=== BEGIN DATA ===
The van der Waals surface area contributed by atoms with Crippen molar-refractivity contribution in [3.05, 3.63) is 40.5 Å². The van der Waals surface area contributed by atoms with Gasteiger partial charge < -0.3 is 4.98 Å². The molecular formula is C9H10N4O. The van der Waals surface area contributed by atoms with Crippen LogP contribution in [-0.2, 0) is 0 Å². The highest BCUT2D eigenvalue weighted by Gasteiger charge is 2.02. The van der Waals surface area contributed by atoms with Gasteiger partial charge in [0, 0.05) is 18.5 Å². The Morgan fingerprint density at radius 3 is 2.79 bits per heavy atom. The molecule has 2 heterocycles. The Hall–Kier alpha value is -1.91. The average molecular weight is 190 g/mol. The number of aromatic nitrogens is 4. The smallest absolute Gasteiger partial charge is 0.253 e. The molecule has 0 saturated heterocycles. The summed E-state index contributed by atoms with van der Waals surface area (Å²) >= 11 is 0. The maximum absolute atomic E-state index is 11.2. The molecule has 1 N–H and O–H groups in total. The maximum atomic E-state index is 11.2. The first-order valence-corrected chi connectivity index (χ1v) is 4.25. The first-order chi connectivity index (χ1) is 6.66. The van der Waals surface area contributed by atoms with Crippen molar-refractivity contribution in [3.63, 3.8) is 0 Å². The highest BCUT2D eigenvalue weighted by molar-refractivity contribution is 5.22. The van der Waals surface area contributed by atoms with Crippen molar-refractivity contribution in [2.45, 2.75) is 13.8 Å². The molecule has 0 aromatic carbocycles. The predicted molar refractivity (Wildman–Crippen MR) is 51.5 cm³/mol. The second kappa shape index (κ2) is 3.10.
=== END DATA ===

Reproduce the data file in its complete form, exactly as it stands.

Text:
The van der Waals surface area contributed by atoms with Crippen molar-refractivity contribution in [3.05, 3.63) is 40.5 Å². The van der Waals surface area contributed by atoms with Gasteiger partial charge < -0.3 is 4.98 Å². The molecular formula is C9H10N4O. The van der Waals surface area contributed by atoms with Crippen LogP contribution in [-0.2, 0) is 0 Å². The highest BCUT2D eigenvalue weighted by Gasteiger charge is 2.02. The van der Waals surface area contributed by atoms with Gasteiger partial charge in [0, 0.05) is 18.5 Å². The Morgan fingerprint density at radius 3 is 2.79 bits per heavy atom. The molecule has 2 heterocycles. The Hall–Kier alpha value is -1.91. The average molecular weight is 190 g/mol. The number of aromatic nitrogens is 4. The smallest absolute Gasteiger partial charge is 0.253 e. The molecule has 0 saturated heterocycles. The summed E-state index contributed by atoms with van der Waals surface area (Å²) >= 11 is 0. The maximum absolute atomic E-state index is 11.2. The molecule has 1 N–H and O–H groups in total. The maximum atomic E-state index is 11.2. The first-order valence-corrected chi connectivity index (χ1v) is 4.25. The first-order chi connectivity index (χ1) is 6.66. The van der Waals surface area contributed by atoms with Crippen molar-refractivity contribution in [3.63, 3.8) is 0 Å². The highest BCUT2D eigenvalue weighted by molar-refractivity contribution is 5.22. The van der Waals surface area contributed by atoms with Crippen molar-refractivity contribution in [2.45, 2.75) is 13.8 Å². The molecule has 0 aromatic carbocycles. The predicted molar refractivity (Wildman–Crippen MR) is 51.5 cm³/mol. The second kappa shape index (κ2) is 3.10.